Agribusiness system concept
Agriculture has developed into agribusiness and has become a vast and complex system that reaches far beyond the farm to include all those who are involved in bringing food and fiber to consumers. agribusiness includes not only those the farmland but also the people and firms that provide the inputs (for example, seed, chemicals, credit), process the outputs (for example, milk, grain, meat), manufacture the food products (for example, ice cream, bread, breakfast cereals), and transport and sell the food products to consumers, for example, restaurants, supermarkets). The traditional system has undergone rapid transportation as new industries have developed and the traditional farming operations have grown larger and more specialized. The transportation did not happen overnight but came slowly as a response to a variety of forces. Knowing something about how agribusiness came and makes it easier to understand how this system operates today and how it is likely to change in the future.
Background of the agribusiness system
Agriculture was the major industry in most developed countries. It was easy for a farmer, but productivity was low. As late as 1850 the average American farmer produced enough food to feed just for the people. As a consequence, most farmers were nearly totally self-sufficient. They produced most of the inputs they needed for production, such as seed, ‘draft horses, feed, and simple farm equipment. Farm families processed the commodities they grew to make their own food and clothing. They consumed or used everything they produced. The small amount of output not consumed on the farm was sold for cash. These items were used to feed and clothed the minor portion of the country’s population that lived in villages and cities.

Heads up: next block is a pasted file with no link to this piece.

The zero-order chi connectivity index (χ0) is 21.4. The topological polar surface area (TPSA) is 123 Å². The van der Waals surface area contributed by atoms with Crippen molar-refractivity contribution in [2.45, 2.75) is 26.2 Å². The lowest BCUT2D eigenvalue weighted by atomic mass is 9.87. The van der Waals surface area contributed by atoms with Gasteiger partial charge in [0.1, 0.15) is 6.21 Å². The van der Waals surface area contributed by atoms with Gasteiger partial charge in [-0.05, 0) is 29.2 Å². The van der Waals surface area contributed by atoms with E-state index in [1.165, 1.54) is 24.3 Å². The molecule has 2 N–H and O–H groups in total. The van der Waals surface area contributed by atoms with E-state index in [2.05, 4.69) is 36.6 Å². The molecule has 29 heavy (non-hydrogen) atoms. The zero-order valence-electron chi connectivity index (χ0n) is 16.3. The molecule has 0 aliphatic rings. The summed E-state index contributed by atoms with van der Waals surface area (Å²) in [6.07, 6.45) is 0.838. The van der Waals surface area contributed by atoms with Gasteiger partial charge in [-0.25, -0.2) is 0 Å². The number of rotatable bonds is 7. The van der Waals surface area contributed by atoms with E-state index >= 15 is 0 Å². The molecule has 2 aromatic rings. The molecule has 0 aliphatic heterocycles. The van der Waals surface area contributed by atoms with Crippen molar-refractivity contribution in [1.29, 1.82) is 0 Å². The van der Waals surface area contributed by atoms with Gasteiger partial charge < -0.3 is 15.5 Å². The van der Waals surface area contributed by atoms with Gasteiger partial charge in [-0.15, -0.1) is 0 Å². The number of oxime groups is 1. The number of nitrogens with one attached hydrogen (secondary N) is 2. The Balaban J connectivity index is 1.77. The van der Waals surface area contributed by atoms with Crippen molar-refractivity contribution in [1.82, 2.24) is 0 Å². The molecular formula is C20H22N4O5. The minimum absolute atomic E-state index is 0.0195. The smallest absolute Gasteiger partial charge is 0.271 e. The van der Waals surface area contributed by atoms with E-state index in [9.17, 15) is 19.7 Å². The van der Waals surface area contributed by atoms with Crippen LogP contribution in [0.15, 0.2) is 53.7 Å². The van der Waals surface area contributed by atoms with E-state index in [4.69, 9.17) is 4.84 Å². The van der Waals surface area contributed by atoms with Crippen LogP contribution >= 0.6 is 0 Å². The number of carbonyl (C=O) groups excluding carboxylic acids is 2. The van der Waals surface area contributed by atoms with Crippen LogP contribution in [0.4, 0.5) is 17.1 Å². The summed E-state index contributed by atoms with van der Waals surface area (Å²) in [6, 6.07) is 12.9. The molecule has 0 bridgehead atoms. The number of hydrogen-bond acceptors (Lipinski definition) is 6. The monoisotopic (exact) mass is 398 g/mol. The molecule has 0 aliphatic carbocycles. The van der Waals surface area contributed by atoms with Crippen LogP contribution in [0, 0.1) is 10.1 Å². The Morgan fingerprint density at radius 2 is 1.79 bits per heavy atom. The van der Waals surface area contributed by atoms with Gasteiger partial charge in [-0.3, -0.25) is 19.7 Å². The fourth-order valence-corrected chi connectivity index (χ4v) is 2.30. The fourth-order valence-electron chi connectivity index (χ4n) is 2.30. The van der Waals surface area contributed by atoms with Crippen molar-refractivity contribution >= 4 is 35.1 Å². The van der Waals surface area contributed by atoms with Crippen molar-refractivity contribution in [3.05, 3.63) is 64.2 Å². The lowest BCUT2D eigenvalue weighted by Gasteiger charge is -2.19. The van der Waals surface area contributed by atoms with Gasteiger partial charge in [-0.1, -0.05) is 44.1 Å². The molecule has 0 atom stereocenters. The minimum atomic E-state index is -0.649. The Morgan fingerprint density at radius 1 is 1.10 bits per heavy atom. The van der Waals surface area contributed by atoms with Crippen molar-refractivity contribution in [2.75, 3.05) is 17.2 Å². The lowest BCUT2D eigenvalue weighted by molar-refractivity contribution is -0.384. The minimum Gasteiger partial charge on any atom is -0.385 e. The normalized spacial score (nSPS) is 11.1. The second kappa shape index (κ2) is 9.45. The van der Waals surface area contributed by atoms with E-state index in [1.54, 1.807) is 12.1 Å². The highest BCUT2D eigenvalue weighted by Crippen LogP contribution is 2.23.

A few agricultural products made their way into the export market and were sold to buyers in other countries. The land was abundant and relatively inexpensive, but labor was scarce. Each time a war occurred farmers saw the prices of farm products rise dramatically. This encouraged them to produce more but was also forced many young farm’ workers out of the fields and the workers became more expensive to hire. In response to this situation, farmers were increasingly interested in adopting newly invented labor-saving manufactured inputs. Farmers found it increasingly profitable to concentrate on production and began to purchase inputs they formally made themselves. This trend enabled others to build a business that focused on meeting the need for inputs used in agricultural production such as seed, fencing, machinery, and so on. These firms developed into the industries that make up the agricultural input sector. Input farms are a major part of agribusiness and produce a variety of technologically based products that account for about 75 percent of all the inputs used in agricultural production.
At the same time the agricultural input sector was developing, a similar evolution was taking place for commodity processing and food manufacturing farms. The form of the most commodities (wheat, corn, milk, livestock and so on) must be changed to make them more useful and convenient for consumers. For example, consumers would rather buy flour than grind the wheat for baking a pie. They are willing to pay extra for the convenience of buying the processed commodity (flour) instead of the raw agricultural commodity (wheat). During the same period, technological advances were being made in food preservation methods. The perishable nature of most agricultural commodities is available only during the harvest period. Many people tried to have the availability of products through home canning. Advance in the technology of canning and later freezing led to the formation of food processing firms.
Advances in food processing have enabled consumers to make the product any time of the year for less cost and effort. In fact, the process has reached the point where many consumers prefer to purchase a ready product at a supermarket or a place of a restaurant rather than make their own. Today even most farm families use purchased food and fiber products rather than doing the processing themselves. The firms that meet the consumers’ demand for greater processing and convenience also constitute a major part of agribusiness and are referred to as the processing-manufacturing sector.
Farmers rely on the input industries to provide the products and services they need to produce agricultural commodities. They also rely on commodity processors, food manufacturers, and ultimately food distributors and retailers to purchase their raw agricultural commodities and to process and deliver them to the consumers for final sale.